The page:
Disasters like floods and earthquakes threaten human safety, infrastructure, and natural systems. Every year, disasters kill an average of 60,000 people, affect 200 million and cause $150 billion (USD) billion in damage. A timely and accurate understanding of the environment plays a key role in disaster preparedness, assessment, and response. Recently, unmanned aerial vehicles (UAV) with inexpensive sensors have emerged as a practical tool to collect situational imagery from disaster areas that can be hard-to-reach for humans. However, UAVs are equipped with energy-constrained supplies and low-compute devices, which limit the ability to perform automatic on-device analysis. This adds to on-board system latency, resulting in longer response times for disaster relief efforts. Therefore, achieving effective on-device computer vision with low power consumption and low latency remains a significant challenge.
In this project you will explore efficient implementations of semantic segmentation models collected from UAV and deployment of Jetson Nano.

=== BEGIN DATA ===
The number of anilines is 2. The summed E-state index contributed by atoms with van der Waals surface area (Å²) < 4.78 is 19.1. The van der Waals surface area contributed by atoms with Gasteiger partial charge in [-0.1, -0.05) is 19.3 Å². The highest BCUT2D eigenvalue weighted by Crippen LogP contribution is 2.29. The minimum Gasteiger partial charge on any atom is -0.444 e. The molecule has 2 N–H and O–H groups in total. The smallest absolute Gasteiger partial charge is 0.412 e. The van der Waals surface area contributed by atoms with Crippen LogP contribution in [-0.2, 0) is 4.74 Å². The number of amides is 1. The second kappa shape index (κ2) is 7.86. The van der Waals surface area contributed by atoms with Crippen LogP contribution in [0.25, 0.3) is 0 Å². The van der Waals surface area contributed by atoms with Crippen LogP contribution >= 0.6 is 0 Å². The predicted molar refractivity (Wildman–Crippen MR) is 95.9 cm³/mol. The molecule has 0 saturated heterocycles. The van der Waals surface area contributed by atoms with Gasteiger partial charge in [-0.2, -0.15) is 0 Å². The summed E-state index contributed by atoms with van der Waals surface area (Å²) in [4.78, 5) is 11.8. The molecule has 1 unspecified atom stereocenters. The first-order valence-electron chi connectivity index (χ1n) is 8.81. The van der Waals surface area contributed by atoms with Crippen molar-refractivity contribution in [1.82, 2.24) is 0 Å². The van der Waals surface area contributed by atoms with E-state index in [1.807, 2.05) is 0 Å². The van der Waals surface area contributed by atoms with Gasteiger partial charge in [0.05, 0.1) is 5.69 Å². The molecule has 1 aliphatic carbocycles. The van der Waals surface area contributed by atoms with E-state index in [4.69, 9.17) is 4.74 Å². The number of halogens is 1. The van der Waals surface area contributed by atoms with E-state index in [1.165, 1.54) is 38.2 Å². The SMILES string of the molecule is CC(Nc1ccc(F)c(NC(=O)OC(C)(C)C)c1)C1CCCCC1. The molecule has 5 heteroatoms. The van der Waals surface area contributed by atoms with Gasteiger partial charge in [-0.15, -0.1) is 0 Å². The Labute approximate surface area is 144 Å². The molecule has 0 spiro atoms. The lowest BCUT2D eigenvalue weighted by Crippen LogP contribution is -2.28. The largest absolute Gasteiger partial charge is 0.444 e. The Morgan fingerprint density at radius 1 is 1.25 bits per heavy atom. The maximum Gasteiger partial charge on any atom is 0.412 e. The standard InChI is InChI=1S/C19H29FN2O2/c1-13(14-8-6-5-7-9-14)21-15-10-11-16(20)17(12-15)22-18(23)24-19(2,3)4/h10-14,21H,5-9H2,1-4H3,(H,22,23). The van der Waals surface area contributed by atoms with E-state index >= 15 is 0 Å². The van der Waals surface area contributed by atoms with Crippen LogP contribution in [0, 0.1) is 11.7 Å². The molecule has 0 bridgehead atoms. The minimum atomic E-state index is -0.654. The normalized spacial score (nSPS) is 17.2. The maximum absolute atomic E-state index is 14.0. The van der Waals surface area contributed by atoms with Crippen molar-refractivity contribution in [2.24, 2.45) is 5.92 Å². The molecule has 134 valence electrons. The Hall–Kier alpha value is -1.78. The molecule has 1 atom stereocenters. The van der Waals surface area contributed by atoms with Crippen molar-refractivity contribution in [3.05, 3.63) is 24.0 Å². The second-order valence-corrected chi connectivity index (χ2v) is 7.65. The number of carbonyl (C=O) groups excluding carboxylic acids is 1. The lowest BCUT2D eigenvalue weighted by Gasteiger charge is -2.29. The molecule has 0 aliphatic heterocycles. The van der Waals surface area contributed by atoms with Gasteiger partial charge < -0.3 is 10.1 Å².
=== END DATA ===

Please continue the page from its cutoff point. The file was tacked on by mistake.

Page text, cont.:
Activision functions are a crucial part of deep neural networks, as a nonlinear transformation of the features.
In this project we will aim to burn an FPGA accelerator and measure the performance of different activations, including some that we developed here in the lab, to help the algorithm developers and see another perspective of choosing the architecture.
BERT , is the most popular transformer model.
Transformers, and Large Language models in particular, are very expensive to run and use.
One simple way to make this models faster it quantization .
In this project we will aim to quantize the Bert model by quantization aware training, with a new method called AMED[*], based on code provided with QBERT [3,4] and by the instructor.
[*] paper and code will be provided after submission to the project.
Instructor: Moshe Kimhi and Dr. Chaim Baskin
Requirements: We are looking for someone with some experience writing DL algorithms. Elementary course in Deep Learning (e.g. 236781) and passion for efficient AI.